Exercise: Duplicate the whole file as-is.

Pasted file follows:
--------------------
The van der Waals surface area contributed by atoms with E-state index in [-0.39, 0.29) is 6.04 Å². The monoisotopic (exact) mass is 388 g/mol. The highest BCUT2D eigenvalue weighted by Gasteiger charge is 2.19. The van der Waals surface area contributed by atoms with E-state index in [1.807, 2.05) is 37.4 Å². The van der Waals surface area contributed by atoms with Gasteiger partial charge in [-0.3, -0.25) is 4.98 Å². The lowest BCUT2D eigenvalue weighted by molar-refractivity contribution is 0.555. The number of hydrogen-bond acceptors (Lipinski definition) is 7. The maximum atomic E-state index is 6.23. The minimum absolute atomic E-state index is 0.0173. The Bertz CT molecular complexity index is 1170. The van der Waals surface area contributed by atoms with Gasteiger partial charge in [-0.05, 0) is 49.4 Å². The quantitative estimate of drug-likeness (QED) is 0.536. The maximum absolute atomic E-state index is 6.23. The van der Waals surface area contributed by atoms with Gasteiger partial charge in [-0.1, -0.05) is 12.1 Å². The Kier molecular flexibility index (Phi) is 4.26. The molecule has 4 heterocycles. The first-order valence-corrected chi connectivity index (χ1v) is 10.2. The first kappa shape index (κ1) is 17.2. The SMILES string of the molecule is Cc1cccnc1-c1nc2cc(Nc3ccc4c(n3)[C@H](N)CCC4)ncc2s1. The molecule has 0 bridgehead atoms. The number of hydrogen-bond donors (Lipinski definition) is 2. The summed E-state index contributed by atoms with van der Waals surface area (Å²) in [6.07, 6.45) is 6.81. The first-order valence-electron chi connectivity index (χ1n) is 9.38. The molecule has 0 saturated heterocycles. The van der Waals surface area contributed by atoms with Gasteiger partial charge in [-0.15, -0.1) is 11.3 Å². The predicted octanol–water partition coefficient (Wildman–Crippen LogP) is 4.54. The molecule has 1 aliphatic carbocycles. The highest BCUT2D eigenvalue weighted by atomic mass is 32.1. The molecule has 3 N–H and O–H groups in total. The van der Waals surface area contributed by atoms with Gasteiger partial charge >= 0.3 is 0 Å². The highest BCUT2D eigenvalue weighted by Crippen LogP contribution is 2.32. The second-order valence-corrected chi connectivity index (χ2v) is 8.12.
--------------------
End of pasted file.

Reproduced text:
The van der Waals surface area contributed by atoms with E-state index in [-0.39, 0.29) is 6.04 Å². The monoisotopic (exact) mass is 388 g/mol. The highest BCUT2D eigenvalue weighted by Gasteiger charge is 2.19. The van der Waals surface area contributed by atoms with E-state index in [1.807, 2.05) is 37.4 Å². The van der Waals surface area contributed by atoms with Gasteiger partial charge in [-0.3, -0.25) is 4.98 Å². The lowest BCUT2D eigenvalue weighted by molar-refractivity contribution is 0.555. The number of hydrogen-bond acceptors (Lipinski definition) is 7. The maximum atomic E-state index is 6.23. The minimum absolute atomic E-state index is 0.0173. The Bertz CT molecular complexity index is 1170. The van der Waals surface area contributed by atoms with Gasteiger partial charge in [-0.05, 0) is 49.4 Å². The quantitative estimate of drug-likeness (QED) is 0.536. The maximum absolute atomic E-state index is 6.23. The van der Waals surface area contributed by atoms with Gasteiger partial charge in [-0.1, -0.05) is 12.1 Å². The Kier molecular flexibility index (Phi) is 4.26. The molecule has 4 heterocycles. The first-order valence-corrected chi connectivity index (χ1v) is 10.2. The first kappa shape index (κ1) is 17.2. The SMILES string of the molecule is Cc1cccnc1-c1nc2cc(Nc3ccc4c(n3)[C@H](N)CCC4)ncc2s1. The molecule has 0 bridgehead atoms. The number of hydrogen-bond donors (Lipinski definition) is 2. The summed E-state index contributed by atoms with van der Waals surface area (Å²) in [6.07, 6.45) is 6.81. The first-order valence-electron chi connectivity index (χ1n) is 9.38. The molecule has 0 saturated heterocycles. The van der Waals surface area contributed by atoms with Gasteiger partial charge in [-0.15, -0.1) is 11.3 Å². The predicted octanol–water partition coefficient (Wildman–Crippen LogP) is 4.54. The molecule has 1 aliphatic carbocycles. The highest BCUT2D eigenvalue weighted by atomic mass is 32.1. The molecule has 3 N–H and O–H groups in total. The van der Waals surface area contributed by atoms with Gasteiger partial charge >= 0.3 is 0 Å². The highest BCUT2D eigenvalue weighted by Crippen LogP contribution is 2.32. The second-order valence-corrected chi connectivity index (χ2v) is 8.12.